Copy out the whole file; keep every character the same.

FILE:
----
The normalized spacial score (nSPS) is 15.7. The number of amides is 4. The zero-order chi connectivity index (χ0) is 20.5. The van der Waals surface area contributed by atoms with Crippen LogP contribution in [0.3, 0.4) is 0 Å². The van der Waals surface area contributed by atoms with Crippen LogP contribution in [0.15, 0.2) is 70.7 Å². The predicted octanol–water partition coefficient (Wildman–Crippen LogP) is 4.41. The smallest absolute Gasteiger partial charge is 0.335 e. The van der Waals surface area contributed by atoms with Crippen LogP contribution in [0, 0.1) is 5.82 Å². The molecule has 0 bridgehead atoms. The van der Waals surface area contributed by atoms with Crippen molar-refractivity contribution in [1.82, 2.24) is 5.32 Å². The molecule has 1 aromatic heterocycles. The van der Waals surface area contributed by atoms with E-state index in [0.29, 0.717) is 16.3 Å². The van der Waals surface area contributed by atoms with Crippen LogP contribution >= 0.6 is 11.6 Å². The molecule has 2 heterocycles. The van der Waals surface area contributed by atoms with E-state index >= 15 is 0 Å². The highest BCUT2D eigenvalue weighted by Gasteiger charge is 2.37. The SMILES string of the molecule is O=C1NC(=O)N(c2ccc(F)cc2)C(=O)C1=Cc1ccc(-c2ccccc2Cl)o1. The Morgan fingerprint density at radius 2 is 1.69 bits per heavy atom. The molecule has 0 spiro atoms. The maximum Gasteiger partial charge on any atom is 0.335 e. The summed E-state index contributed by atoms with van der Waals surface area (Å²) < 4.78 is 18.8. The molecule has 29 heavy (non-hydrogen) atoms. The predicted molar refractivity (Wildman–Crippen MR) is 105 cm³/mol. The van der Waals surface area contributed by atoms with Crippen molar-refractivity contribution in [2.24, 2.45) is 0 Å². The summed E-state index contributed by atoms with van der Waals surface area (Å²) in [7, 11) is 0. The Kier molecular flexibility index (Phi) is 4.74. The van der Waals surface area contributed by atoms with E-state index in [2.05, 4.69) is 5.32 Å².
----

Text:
The normalized spacial score (nSPS) is 15.7. The number of amides is 4. The zero-order chi connectivity index (χ0) is 20.5. The van der Waals surface area contributed by atoms with Crippen LogP contribution in [0.3, 0.4) is 0 Å². The van der Waals surface area contributed by atoms with Crippen LogP contribution in [0.15, 0.2) is 70.7 Å². The predicted octanol–water partition coefficient (Wildman–Crippen LogP) is 4.41. The smallest absolute Gasteiger partial charge is 0.335 e. The van der Waals surface area contributed by atoms with Crippen LogP contribution in [0, 0.1) is 5.82 Å². The molecule has 0 bridgehead atoms. The van der Waals surface area contributed by atoms with Crippen molar-refractivity contribution in [1.82, 2.24) is 5.32 Å². The molecule has 1 aromatic heterocycles. The van der Waals surface area contributed by atoms with E-state index in [0.29, 0.717) is 16.3 Å². The van der Waals surface area contributed by atoms with Crippen LogP contribution >= 0.6 is 11.6 Å². The molecule has 2 heterocycles. The van der Waals surface area contributed by atoms with E-state index >= 15 is 0 Å². The highest BCUT2D eigenvalue weighted by Gasteiger charge is 2.37. The SMILES string of the molecule is O=C1NC(=O)N(c2ccc(F)cc2)C(=O)C1=Cc1ccc(-c2ccccc2Cl)o1. The Morgan fingerprint density at radius 2 is 1.69 bits per heavy atom. The molecule has 0 spiro atoms. The maximum Gasteiger partial charge on any atom is 0.335 e. The summed E-state index contributed by atoms with van der Waals surface area (Å²) < 4.78 is 18.8. The molecule has 29 heavy (non-hydrogen) atoms. The predicted molar refractivity (Wildman–Crippen MR) is 105 cm³/mol. The van der Waals surface area contributed by atoms with Crippen molar-refractivity contribution in [2.24, 2.45) is 0 Å². The summed E-state index contributed by atoms with van der Waals surface area (Å²) in [7, 11) is 0. The Kier molecular flexibility index (Phi) is 4.74. The van der Waals surface area contributed by atoms with E-state index in [2.05, 4.69) is 5.32 Å².